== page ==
Saturday, June 27, 2015

"Sixto, Sitges and Camp Nou" - (An excerpt from my next book)

A friend of mine named Raúl Blanco has a father who originally came from Cordoba.

He told me that when his father (called Sixto, probably after one of the Popes) was seventeen he decided to try his luck finding work in Barcelona. 

Like a lot of the Spaniards at that time he was regularly living on little food - the 1940s and ‘50s were often called ‘the years of hunger’ - and he was prepared to risk what was then an illegal train trip due to the tight restrictions on travelling away from your home town.

Sixto was told by his friends to stand in the open space between the two carriages of the train and  when it started to slow down before Barcelona, around Sitges on the Garraf coast he should then jump off onto the ground. He was warned to only do this when he heard the announcement for the stop at Sitges

But Sixto did not hear the pronunciation of the town with a hard ‘g’ sound that he was accustomed to. Instead the soft “ch” of ‘Seetchas’ in the Catalan accent was used and when he soon arrived in Barcelona and got off the train that was supposed to take him to a bright new future he was arrested on the platform, thrown into jail for nine days then sent back to Cordoba.

Sixto was not deterred for long though. The next time he made sure that through his family he had arranged a work contract with former neighbours who had agreed to  officially sponsor him and his employment.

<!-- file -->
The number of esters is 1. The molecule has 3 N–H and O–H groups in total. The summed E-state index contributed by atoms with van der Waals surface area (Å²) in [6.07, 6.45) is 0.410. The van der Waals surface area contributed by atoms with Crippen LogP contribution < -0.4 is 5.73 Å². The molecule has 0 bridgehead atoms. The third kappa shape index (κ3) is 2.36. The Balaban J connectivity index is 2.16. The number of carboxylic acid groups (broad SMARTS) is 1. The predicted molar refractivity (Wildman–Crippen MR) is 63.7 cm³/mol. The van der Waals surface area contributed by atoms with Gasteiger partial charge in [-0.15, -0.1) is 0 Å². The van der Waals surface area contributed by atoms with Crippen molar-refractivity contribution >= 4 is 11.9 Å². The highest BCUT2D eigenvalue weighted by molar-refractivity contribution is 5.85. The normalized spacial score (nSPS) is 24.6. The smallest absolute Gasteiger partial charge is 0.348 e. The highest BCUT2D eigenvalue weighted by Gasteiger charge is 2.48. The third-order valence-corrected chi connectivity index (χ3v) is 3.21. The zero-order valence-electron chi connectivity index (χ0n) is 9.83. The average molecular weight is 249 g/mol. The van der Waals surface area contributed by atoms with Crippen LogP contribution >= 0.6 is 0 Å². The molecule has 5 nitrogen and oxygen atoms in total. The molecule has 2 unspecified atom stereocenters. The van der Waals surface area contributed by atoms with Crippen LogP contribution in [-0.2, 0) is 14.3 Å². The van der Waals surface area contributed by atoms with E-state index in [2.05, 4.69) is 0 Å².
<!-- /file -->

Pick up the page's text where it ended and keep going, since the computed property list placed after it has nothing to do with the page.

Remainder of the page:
One of his first jobs was being a labourer on the Camp Nou, a new stadium for the city's beloved Barça football team. Like many of his so-called ‘immigrants’ he lived in the working class area of Hospitalet de Llobregat where with his wife (from the northern Burgos region) he went on to run a bar-restaurant.

Sixto’s story is emblematic and typical of his generation of rural families, especially those from Andalusia, a region where the Socialist party has governed without losing office since 1982. His hometown of Cordoba was actually the first provincial capital to elect a Communist mayor.

In King Solomon’s time Andalucia was called ‘Tarshish’ in Hebrew and was considered to be the legendary place of riches at the end of the world. If Sixto had known about this before he stepped onto the train he might have thought of it as a cruel joke.

Saturday, June 20, 2015

"If Greece falls..."

[Special meeting of the European Council on 23 April 2015. From left to right: Martin Schulz, President of the European Parliament; Alexis Tsipras, Prime Minister of Greece; Jean-Claude Juncker, President of the European Commission. Photo: European Council. Source: Flickr]

"As the Greek crisis continues, Steffen Vogel reports that a majority of German business leaders look upon a Grexit as a favourable option, according to a survey published last month in the German business daily Handelsblatt.

At the same time, Vogel draws attention to the political price of a Grexit, summed up best he says in the words of Reuters European affairs editor Paul Taylor: "If Greece falls, no one wants their prints on the murder weapon".

"That applies to the German government too", Vogel continues, "long held up on the international stage as an example of a party that is blocking a lasting solution to the crisis.

Some weeks ago, The Economist mocked Wolfgang Schäuble as an 'ayatollah of austerity', thus reversing the rationale upon which Berlin claims to be acting pragmatically." "

[Source: Eurozine.]


Wednesday, June 10, 2015

'COLOUR' in Barcelona

The photographic work of my friend Ibrahim Sajid is part of a new exhibition (until June 21) at Arenas, the former bullring at Gran Via de les Corts Catalanes, 373- on Plaça d'Espanya, Barcelona.

The concept of this international group project is stated as: